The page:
A Religious Liberal Blog

This site hopefully can provide some vehicle by which I can comment, complain, and once in a while praise the state of religion in this country and around the world from a liberal protestant perspective.

Wednesday, December 28, 2005

I have a tendency to get read certain themed blogs. Sometimes they are evangelical sites, sometimes they are republican sites, democrat sites, pagan sites, and recently it's been atheist sites. The last one has interested me in how Christianity is covered and for what reasons does one identify as an atheist.

A major issue raised is opposition to the religious right. Christianity is seen as the enemy of gays, separation of church and state, and evolution. Liberal expressions of faith are non existant on these sites so the whole religion is opposed based on the agenda of the right. How do those of us who are Christian and oppose such an agenda fit?

Another issue is opposition to fundamentalism. So you find posts on bible problems and contradictions, the problems with dogma and intolerance, blind forms of faith that are disconnected from the experiencable world. Important concerns but it's not likely to engage liberal religious folks.

The case for atheism can't soley revolve around the rejection of fundamentalism, in that it doesn't address the rest of Christianity, including it's more liberal forms. It also doesn't address other world religions. Now some sites may address this in their rejection of supernatural entities.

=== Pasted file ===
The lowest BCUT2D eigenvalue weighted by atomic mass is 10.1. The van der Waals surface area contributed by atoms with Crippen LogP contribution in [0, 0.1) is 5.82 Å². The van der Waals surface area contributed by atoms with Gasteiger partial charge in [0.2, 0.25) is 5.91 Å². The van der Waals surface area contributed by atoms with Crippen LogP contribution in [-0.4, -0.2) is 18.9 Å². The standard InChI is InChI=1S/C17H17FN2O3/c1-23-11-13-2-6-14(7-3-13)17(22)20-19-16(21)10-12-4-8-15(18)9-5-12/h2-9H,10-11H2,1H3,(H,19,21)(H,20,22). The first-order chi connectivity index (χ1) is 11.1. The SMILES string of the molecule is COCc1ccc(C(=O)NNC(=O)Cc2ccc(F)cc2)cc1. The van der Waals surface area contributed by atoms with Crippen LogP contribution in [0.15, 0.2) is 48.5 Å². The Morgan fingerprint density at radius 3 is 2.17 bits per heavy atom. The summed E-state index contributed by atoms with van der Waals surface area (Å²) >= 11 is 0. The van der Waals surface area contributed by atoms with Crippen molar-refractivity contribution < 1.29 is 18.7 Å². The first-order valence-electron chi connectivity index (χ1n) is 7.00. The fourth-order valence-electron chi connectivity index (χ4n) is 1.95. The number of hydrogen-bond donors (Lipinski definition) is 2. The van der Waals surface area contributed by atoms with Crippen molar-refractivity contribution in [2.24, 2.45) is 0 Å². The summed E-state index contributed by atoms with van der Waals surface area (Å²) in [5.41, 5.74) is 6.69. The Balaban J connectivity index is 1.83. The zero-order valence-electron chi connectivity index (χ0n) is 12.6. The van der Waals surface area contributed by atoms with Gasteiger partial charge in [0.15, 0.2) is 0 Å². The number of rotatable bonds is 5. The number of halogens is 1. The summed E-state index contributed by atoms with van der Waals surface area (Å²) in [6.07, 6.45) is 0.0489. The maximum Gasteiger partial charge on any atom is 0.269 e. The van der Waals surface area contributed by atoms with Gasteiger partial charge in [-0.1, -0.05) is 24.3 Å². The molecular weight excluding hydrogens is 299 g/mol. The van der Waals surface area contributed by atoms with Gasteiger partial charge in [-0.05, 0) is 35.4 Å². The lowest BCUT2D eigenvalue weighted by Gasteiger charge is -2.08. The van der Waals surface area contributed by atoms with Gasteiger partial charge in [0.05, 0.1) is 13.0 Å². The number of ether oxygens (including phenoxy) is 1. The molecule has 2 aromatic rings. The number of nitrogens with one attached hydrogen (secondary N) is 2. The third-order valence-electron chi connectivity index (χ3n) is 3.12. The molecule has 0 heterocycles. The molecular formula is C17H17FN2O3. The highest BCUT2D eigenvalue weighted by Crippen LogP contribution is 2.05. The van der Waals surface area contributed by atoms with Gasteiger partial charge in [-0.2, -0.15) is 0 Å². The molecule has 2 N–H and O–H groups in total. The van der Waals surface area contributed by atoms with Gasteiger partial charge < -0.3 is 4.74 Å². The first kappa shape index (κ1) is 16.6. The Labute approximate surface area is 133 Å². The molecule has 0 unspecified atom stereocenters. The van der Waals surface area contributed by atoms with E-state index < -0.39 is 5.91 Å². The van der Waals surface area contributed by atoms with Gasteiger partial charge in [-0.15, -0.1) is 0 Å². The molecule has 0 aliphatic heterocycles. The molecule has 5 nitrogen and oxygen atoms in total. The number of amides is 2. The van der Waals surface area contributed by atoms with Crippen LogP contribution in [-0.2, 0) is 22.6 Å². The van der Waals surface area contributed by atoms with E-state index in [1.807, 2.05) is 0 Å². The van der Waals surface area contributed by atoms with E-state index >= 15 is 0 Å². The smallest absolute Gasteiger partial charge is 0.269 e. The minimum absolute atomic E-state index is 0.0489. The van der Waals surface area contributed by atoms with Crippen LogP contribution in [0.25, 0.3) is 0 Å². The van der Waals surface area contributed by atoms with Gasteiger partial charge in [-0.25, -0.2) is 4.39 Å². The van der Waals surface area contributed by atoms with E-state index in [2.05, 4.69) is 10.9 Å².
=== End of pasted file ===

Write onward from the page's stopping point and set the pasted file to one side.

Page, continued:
But I've never seen such sites deal with panentheism, ie all is in God. Or the proposal by Shailer Matthews who writes of God as those personality producing and personally responsive elements in our environment. The kinds of theism which look to transformative processes in this life and world cannot be easily relegated to the "supernatural"

Such a natural account is a revision of theism and this is taken by some to be an illegitimate move. But such moves have marked the life of the idea of God throughout its history. One can hardly imagine that the God of Jacob, Aquinas, Spinoza, Tillich are the same or should be. It's a dynamic idea that shifts with our understandings.

If it didn't shift, then our understanding of God is an idolatry, assuming for ourself powers that the mind simply does not have. A healthy level of fallibilism is required for religion. I'm not sure why I bring this up. I do think its important for atheists and religious liberals to work together on the basis of shared values.

And I agree with Martin Marty, that an atheism which is able to fully challenge religious thought in *all* forms, keeps or can keep religion accountable. I don't want to see atheist thought simply relegated to fighting 19th century battles or the religious right. The insights of such a movement ought to address a wider range of ideas and issues.

I'm an outsider commenting on a varied set of beliefs more than a "movement", but I'm doing it as a sympathetic outsider who believes that the current direction of our country is alarming. And that all the resources of ideas, groups, etc are needed if we are going to change this situation around. I'd like to believe that there are resources within Christianity and within atheism to do just that.

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